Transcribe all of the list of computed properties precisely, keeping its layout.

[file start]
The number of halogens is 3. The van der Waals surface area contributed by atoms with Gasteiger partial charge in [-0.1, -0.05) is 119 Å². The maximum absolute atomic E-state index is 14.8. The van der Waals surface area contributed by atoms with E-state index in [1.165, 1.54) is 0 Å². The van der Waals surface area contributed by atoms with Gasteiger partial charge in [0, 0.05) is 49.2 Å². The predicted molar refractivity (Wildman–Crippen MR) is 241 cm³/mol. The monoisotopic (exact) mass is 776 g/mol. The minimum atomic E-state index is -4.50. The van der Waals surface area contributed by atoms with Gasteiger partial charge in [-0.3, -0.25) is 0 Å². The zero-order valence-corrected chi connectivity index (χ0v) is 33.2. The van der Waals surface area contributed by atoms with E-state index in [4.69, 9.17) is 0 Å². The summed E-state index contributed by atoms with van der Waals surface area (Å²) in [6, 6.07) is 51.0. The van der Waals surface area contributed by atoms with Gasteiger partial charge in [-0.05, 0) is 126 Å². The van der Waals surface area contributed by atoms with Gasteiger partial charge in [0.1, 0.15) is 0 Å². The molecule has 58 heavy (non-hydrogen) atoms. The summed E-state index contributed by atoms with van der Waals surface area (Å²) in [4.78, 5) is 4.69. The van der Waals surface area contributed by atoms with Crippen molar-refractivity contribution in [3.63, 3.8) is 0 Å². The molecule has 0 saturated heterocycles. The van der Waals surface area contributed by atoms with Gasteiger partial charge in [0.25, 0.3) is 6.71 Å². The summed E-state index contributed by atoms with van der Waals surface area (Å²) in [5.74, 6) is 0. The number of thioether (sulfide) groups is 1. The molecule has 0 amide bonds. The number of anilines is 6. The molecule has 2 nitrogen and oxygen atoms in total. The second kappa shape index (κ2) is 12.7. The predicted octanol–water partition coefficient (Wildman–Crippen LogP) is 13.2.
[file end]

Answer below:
The number of halogens is 3. The van der Waals surface area contributed by atoms with Gasteiger partial charge in [-0.1, -0.05) is 119 Å². The maximum absolute atomic E-state index is 14.8. The van der Waals surface area contributed by atoms with E-state index in [1.165, 1.54) is 0 Å². The van der Waals surface area contributed by atoms with Gasteiger partial charge in [0, 0.05) is 49.2 Å². The predicted molar refractivity (Wildman–Crippen MR) is 241 cm³/mol. The monoisotopic (exact) mass is 776 g/mol. The minimum atomic E-state index is -4.50. The van der Waals surface area contributed by atoms with Gasteiger partial charge in [-0.3, -0.25) is 0 Å². The zero-order valence-corrected chi connectivity index (χ0v) is 33.2. The van der Waals surface area contributed by atoms with E-state index in [4.69, 9.17) is 0 Å². The summed E-state index contributed by atoms with van der Waals surface area (Å²) in [6, 6.07) is 51.0. The van der Waals surface area contributed by atoms with Gasteiger partial charge in [-0.05, 0) is 126 Å². The van der Waals surface area contributed by atoms with Gasteiger partial charge in [0.1, 0.15) is 0 Å². The molecule has 58 heavy (non-hydrogen) atoms. The summed E-state index contributed by atoms with van der Waals surface area (Å²) in [4.78, 5) is 4.69. The van der Waals surface area contributed by atoms with Crippen molar-refractivity contribution in [3.63, 3.8) is 0 Å². The molecule has 0 saturated heterocycles. The van der Waals surface area contributed by atoms with Gasteiger partial charge in [0.25, 0.3) is 6.71 Å². The summed E-state index contributed by atoms with van der Waals surface area (Å²) in [5.74, 6) is 0. The number of thioether (sulfide) groups is 1. The molecule has 0 amide bonds. The number of anilines is 6. The molecule has 2 nitrogen and oxygen atoms in total. The second kappa shape index (κ2) is 12.7. The predicted octanol–water partition coefficient (Wildman–Crippen LogP) is 13.2.